Family’s new pie company features ‘secret’ topping
POSTED: 01:30 a.m. HST, Nov 05, 2014
LAST UPDATED: 03:40 a.m. HST, Nov 05, 2014
Hawaiian Pie Co. represents a fresh new sprout of a three-generation family business that started in Kohala, on Hawaii island — a company revered for its pies, breads and other baked goods.
The original Holy’s Bakery, established by Yoshio and Miyako Hori in the 1930s, is on Holy Bakery Road in Kapaau. It is still open and is operated by family members.
The founders’ grandson Joel and his wife, Jan, are planning to open their new venture, the Hawaiian Pie Co., at 508 Waiakamilo Road in time for the holidays.
The new company is built on the family’s Big Island business but also on Joel and Jan’s plan to carry the company forward with a “global brand” so it can go beyond isle shores, Jan said.
Joel and Jan’s children Matthew, Lindsey and Andrew, and Joel’s father, Richard, and brother Richard Jr. all have a hand in the new, Oahu-based iteration of the family business.
In addition to “Grandpa Yoshio’s line” of traditional Holy’s Bakery style pies, Hawaiian Pie Co. will offer several different fruit pies with the Oahu Hori family’s proprietary Hawaiian topping that is piped on, using a pastry bag.
What’s in the Hawaiian topping?
“It’s a secret,” Joel said, but he added that family and friends differ on the degree of doneness to which they like the topping cooked. The darker it is, the crunchier and chewier it is, “like the edges of butter mochi,” Joel said.
Those piped-on secret ingredients (which seem to include coconut, by the way) will top fillings including strawberry guava, pineapple, passion-pear (passion fruit-infused pear), peach, mango, coconut, and coconut-lychee.
As with Holy’s Bakery double-crusted pies, the Hawaiian Pie Co. pies with Hawaiian topping will be sold frozen, ready to take and bake.
However, once its bakery and storefront opens on Waiakamilo Road, customers will find much more than just the standard size pies, including individually sized 4-inch pies, possibly pie by the slice, and eventually, a line of savory pies, such as a beef stew pie and possibly a turkey pot pie that incorporates mashed potatoes, which is standard Hori family Thanksgiving leftovers fare.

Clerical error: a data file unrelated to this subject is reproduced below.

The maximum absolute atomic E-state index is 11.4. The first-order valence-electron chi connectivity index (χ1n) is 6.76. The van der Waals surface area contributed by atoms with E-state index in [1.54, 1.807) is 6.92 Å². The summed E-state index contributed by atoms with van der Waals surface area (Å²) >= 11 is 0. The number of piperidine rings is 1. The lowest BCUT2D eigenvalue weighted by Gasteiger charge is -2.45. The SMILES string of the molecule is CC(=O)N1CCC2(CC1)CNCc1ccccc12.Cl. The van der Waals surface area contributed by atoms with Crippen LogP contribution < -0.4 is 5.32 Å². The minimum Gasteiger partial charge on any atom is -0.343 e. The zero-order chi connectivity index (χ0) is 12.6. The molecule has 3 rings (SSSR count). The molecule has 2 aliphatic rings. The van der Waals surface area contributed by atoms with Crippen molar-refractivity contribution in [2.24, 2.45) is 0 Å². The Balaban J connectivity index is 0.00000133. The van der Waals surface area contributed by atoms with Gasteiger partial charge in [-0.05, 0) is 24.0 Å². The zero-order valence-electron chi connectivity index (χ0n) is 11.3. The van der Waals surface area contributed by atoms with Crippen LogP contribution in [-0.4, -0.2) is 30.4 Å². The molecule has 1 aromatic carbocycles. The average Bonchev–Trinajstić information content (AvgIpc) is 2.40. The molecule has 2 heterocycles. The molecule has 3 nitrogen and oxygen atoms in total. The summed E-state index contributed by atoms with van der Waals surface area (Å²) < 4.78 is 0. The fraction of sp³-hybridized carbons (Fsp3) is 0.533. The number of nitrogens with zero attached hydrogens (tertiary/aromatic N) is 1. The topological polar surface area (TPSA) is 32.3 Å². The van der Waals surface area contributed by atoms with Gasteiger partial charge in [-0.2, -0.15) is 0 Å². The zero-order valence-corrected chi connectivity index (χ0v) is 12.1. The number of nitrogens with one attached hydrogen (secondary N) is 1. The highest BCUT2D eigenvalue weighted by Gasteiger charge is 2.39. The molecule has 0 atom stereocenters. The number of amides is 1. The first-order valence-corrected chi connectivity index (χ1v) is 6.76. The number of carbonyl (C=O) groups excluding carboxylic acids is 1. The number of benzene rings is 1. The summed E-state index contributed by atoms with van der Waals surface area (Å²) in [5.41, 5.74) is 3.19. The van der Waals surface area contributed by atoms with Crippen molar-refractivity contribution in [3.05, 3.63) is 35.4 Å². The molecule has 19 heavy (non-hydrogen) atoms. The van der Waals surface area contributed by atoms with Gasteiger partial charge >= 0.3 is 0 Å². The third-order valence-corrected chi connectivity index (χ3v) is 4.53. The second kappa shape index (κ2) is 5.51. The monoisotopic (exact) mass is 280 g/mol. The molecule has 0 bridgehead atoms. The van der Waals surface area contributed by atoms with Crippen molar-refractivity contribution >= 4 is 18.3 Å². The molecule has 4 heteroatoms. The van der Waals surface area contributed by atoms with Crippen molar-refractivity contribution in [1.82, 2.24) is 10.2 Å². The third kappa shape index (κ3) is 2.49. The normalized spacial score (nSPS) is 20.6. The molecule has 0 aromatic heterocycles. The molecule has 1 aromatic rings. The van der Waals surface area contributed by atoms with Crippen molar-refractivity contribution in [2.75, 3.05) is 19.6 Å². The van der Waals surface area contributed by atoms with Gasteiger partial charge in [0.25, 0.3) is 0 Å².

Hearing its description caused your columnist’s jaw to drop, mouth to salivate and mind to temporarily swim in thoughts of thick, rich gravy.
There are a few stories about how the Hori family bakery became known as Holy’s, Joel said. One indicates his grandfather was ordering packaging for his new business from a mainland company via phone, and the order-taker misunderstood the family’s last name.
Another speaks to the ankh symbol, a cross with a loop on top, that was part of the original company’s branding, which some people viewed as holy.
Joel is a Kohala High School alumnus who moved to Oahu with his father, Richard, to expand the family business in 1979.
Holy Bakery (Manoa) Inc. was established as a way to maximize statewide distribution.
It closed about 16 years ago. In its heyday, Joel remembers helping his father run the business, baking pies, cakes and cookies and wholesaling to businesses from “mom-and-pops to hotels.”
One reason for establishing the Manoa bakery was that about “35 percent” of items shipped via barge from the Big Island would get damaged, Joel said. “We had to eat that,” meaning, endure the financial losses, as opposed to stuffing their faces with nonsaleable baked goods.
The Oahu-based bakery provided a more centralized distribution point for the company’s products, and from Manoa it later moved to Kalihi-Palama, adjacent to the old Yick Lung building on Dillingham Boulevard.
The operation produced 3,000 to 4,000 pies a week for the wholesale market, Joel said.
Holy’s pies on the Big Island are sold frozen at retail, made to take and bake, and for decades people have raved about them, especially the buttered apple pie.
It is that sort of loyal following that the Horis are hoping to build with the Hawaiian Pie Co. From their bakery and storefront, to be decorated with historical pictures of the original family bakery, they hope to wholesale their products to the broader retail market.
Also, market research and personal experience have shown that their pies, while still frozen, can be hand-carried on airplanes, making the omiyage market a natural.
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